# Cameron Race Time Prediction Formula and Calculator

Race Time Prediction Calculator
Previous Distance Run meters
Previous Time h
m
s
New Distance to Be Run meters

Runners can estimate their time to finish a race based on the results of a previous race and one of several prediction formulas. A commonly applied model is Cameron's equation, which forecasts your next performance based on a previous race result. The equation is

T₂ = T₁⋅[D₂/D₁]⋅[f(D₁)/f(D₂)]

where T₁ is the previous time, D₁ is the distance previously run in meters, D₂ is the new distance to be run in meters, T₂ is the projected time for the new race, and the function f(x) is defined as

f(x) =
13.49681 - 0.000030363x + 835.7114/x0.7905

The factor f(D₁)/f(D₂) has the effect of making your time increase by a slightly larger factor than the increase in distance. Equivalently, it makes your time decrease by a slightly smaller factor than the decrease in distance. A graph of f(x) is shown below along with an example computation.

You can use the calculator above to estimate your performance using Cameron's equation. To convert distances into meters, use the length conversion calculator.

### Example of How to Use the Cameron Equation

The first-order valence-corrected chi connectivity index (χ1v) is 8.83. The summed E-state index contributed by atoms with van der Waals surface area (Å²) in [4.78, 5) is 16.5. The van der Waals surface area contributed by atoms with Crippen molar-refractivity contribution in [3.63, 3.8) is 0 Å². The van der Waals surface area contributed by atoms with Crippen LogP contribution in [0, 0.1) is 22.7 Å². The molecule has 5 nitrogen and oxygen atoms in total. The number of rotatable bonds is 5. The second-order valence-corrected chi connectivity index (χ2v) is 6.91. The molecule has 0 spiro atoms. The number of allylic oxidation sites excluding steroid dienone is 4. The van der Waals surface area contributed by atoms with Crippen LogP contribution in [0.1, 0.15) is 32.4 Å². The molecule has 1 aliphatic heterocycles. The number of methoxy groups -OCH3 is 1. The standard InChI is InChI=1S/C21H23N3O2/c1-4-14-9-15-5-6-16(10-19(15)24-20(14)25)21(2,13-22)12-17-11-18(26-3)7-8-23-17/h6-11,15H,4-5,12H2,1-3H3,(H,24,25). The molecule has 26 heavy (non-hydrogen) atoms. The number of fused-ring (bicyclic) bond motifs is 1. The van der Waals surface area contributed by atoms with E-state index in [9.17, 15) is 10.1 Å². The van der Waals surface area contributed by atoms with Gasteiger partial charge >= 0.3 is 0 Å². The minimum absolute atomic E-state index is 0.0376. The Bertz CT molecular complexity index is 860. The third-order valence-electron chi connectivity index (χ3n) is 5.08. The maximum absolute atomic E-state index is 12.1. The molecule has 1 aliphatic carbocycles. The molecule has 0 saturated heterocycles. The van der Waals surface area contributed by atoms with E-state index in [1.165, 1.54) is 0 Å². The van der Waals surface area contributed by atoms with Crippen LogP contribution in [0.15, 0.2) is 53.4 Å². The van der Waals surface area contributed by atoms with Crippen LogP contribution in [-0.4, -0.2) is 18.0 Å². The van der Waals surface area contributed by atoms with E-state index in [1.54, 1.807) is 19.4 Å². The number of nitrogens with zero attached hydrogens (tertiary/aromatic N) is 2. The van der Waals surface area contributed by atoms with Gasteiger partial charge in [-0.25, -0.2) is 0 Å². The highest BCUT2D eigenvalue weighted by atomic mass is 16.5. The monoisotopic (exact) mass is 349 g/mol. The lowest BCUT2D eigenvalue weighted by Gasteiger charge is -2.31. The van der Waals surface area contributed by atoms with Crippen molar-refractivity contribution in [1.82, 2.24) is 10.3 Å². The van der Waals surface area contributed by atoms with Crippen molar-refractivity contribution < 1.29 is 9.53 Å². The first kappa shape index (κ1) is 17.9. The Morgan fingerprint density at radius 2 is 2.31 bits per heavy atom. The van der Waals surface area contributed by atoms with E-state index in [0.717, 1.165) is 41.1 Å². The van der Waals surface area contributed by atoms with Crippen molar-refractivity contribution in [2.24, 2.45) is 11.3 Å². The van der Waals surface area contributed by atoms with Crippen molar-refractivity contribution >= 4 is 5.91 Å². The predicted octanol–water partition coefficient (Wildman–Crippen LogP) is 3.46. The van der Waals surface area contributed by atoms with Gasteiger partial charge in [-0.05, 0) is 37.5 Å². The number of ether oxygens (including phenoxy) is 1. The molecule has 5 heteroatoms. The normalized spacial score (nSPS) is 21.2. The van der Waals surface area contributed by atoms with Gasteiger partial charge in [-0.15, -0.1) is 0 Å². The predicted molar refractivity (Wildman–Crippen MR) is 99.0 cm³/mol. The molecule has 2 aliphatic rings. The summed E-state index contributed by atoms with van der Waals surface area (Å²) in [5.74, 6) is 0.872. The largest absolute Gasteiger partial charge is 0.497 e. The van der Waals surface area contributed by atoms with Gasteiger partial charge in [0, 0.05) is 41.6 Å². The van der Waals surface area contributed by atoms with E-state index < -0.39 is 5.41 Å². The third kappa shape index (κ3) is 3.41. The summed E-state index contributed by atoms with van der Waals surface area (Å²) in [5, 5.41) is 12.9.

Last week, Tom ran 3.5 miles in 51 minutes and 30 seconds (5632.704 meters in 51.5 minutes). The week before, he ran 2.5 miles in 34 minutes and 45 seconds (4023.36 meters in 34.75 minutes). He wants to predict his time to run a 5-mile (8046.72-meter) race next week.

Using the Cameron formula on the first set of race results gives us

T₂ = 51.5(8046.72/5632.704)[f(5632.704)/f(8046.72)]
= 51.5*1.4285714*1.0212319
= 75.1334 minutes, or 1h 15m 8s

Using the Cameron formula on the second set of race results gives us

T₂ = 34.75(8046.72/4023.36)[f(4023.36)/f(8046.72)]
= 34.75*2*1.0445475
= 72.5961 minutes, or 1h 12m 35.76s

Averaging the two performance projections gives us (75.1334 + 72.5961)/2 = 73.86475 minutes, or 1h 13m 51.88s. Notice that this is close to the estimates obtained with the Riegel and VO2 Max performance prediction models.